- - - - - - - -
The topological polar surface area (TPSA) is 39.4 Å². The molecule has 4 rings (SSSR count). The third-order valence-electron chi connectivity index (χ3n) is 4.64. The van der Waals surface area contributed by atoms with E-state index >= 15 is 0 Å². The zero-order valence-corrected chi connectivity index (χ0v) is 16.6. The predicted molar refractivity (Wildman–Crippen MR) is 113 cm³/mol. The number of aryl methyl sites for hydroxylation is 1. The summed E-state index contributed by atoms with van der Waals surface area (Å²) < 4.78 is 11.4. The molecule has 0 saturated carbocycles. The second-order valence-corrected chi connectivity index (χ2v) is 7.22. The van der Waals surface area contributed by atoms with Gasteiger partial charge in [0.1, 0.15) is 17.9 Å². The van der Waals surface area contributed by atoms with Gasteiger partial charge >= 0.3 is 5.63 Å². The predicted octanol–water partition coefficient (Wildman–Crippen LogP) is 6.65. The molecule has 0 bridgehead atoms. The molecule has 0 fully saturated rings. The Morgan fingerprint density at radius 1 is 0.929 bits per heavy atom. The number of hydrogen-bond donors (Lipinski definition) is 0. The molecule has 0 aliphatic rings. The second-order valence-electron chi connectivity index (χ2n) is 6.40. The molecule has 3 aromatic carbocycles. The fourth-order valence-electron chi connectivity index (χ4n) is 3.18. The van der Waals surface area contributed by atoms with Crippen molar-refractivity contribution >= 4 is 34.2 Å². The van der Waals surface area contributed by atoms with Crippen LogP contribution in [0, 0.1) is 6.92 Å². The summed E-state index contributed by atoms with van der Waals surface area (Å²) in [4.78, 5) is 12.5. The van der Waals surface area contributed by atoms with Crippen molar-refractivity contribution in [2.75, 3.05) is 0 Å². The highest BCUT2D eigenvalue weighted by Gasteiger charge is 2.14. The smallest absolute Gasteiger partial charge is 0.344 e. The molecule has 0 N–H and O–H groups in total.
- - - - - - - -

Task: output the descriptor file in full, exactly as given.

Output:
The topological polar surface area (TPSA) is 39.4 Å². The molecule has 4 rings (SSSR count). The third-order valence-electron chi connectivity index (χ3n) is 4.64. The van der Waals surface area contributed by atoms with E-state index >= 15 is 0 Å². The zero-order valence-corrected chi connectivity index (χ0v) is 16.6. The predicted molar refractivity (Wildman–Crippen MR) is 113 cm³/mol. The number of aryl methyl sites for hydroxylation is 1. The summed E-state index contributed by atoms with van der Waals surface area (Å²) < 4.78 is 11.4. The molecule has 0 saturated carbocycles. The second-order valence-corrected chi connectivity index (χ2v) is 7.22. The van der Waals surface area contributed by atoms with Gasteiger partial charge in [0.1, 0.15) is 17.9 Å². The van der Waals surface area contributed by atoms with Gasteiger partial charge >= 0.3 is 5.63 Å². The predicted octanol–water partition coefficient (Wildman–Crippen LogP) is 6.65. The molecule has 0 bridgehead atoms. The molecule has 0 fully saturated rings. The Morgan fingerprint density at radius 1 is 0.929 bits per heavy atom. The number of hydrogen-bond donors (Lipinski definition) is 0. The molecule has 0 aliphatic rings. The second-order valence-electron chi connectivity index (χ2n) is 6.40. The molecule has 3 aromatic carbocycles. The fourth-order valence-electron chi connectivity index (χ4n) is 3.18. The van der Waals surface area contributed by atoms with Crippen molar-refractivity contribution >= 4 is 34.2 Å². The van der Waals surface area contributed by atoms with Crippen LogP contribution in [0, 0.1) is 6.92 Å². The summed E-state index contributed by atoms with van der Waals surface area (Å²) in [4.78, 5) is 12.5. The van der Waals surface area contributed by atoms with Crippen molar-refractivity contribution in [2.75, 3.05) is 0 Å². The highest BCUT2D eigenvalue weighted by Gasteiger charge is 2.14. The smallest absolute Gasteiger partial charge is 0.344 e. The molecule has 0 N–H and O–H groups in total.